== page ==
It is estimated that our feet walk 115,000 miles in a lifetime and, considering that our shoe choice is central to our every day health, the potential risk to our feet and overall health is great.
Footwear should protect your feet, enable you to walk and provide enduring comfort. Unfortunately, in fashion-forward, modern society, health often takes a backseat in the consciousness.
Flip-flops—with their thin, single strap—require constant gripping to stop them from flinging off. This compromises the way that the foot pushes off from the ground, making it impossible for the arch of the foot to flex properly and forcing the knees and hips to absorb the impact. When the connective tissue along the bottom of the foot gets stretched out, it causes inflammation, pain, tired feet and heel spurs. Wearing flip-flops frequently can also shorten your stride and turn your ankles in, leading to lower-body fatigue and ankle problems.
The perfect pair of high heels can dress up any outfit, but regular wearing has been proven to increase the risk of osteoarthritis, alter posture, cause bunions, clawed toes, lower back pain and ankle injuries, and put pressure on the forefoot and the knees. Calve muscles may shorten, tendons can thicken, and the vertebrae of the spine can slip over each other (Spondylolithesis). The higher the heel, the more weight and pressure is placed on the foot. Sticking to the 80/20 rule and keeping high heels for limited activities, is recommended.
On the opposite end of the scale, wearing flat shoes with little integral support can lead to painful foot conditions. Unsurprisingly, consistent wearing of flat shoes can lead to ‘flat feet’—where the foot overstretches and the arch collapses. This increases the impact on the heel, causing stabbing pain in the area (plantar fasciitis).
According to studies, only about a quarter of people are wearing shoes of the right length and width. Ill-fitting shoes can cause damage to the foot almost immediately. Corns, nail problems, athlete’s foot, inflammation and soreness in the legs, hips and lower back are common.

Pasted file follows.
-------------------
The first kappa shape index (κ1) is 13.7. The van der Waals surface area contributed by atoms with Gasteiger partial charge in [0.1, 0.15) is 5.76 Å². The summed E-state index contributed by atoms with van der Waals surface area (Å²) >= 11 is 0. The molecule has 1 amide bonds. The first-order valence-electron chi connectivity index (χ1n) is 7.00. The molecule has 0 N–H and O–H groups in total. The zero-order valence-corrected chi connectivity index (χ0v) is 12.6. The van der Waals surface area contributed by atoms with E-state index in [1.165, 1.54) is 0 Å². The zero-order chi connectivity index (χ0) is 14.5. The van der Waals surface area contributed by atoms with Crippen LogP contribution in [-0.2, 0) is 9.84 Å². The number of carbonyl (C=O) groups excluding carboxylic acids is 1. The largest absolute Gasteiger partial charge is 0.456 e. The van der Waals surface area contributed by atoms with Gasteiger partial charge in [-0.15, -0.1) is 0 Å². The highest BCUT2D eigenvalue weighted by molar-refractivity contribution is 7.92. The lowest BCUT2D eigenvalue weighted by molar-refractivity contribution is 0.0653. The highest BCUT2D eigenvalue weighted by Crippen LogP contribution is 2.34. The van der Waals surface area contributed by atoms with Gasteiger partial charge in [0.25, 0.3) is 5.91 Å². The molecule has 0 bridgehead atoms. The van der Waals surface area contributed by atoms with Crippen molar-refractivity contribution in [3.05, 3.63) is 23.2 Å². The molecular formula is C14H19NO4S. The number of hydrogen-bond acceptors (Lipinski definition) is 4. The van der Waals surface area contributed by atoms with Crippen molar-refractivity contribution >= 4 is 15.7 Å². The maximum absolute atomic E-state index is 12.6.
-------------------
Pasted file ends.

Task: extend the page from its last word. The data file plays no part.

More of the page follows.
Worn out shoes
If your shoes look physically worn out or warped, it’s a sign to get rid of them. Shoes can actually be worn down before any visible damage is clear and, depending on the footwear, it can take between a few months and a year of every day use for the shoes to need replacing. If the sole is breaking down, the angle at which the foot meets the ground alters, causing pain in the feet, knees, hips and back.
Tips for buying new shoes
Being mindful of the type of footwear that you buy can prevent such problems. Ensure there is enough room in the front of the shoes to wiggle your toes and pick models that are broad and have a slight heel (around 20-40mm). Cushioning inside a shoe will provide comfort and reduce impact, and shoes that are firm in the midsole but flexible around the upper part of the shoe will provide the most durability and comfort. Specialised shoes or trainers are also a good idea if you’re walking or partaking in an activity for a long period of time.
Wolkyshop is a leading Dutch shoe retailer, providing comfortable and quality boots, sandals, slippers, lace-up shoes, clogs and sneakers. With a huge range of sizes, removal, anatomically shaped soles and the best materials, Wolky shoes combine elegant styles with the pain-free feeling of walking on air!
The new Autumn/Winter range is on display at Wolkyshop Brighton (37 Bond Street).
To view the rest of the collection please visit www.wolkyshop.co.uk. (Free delivery and returns)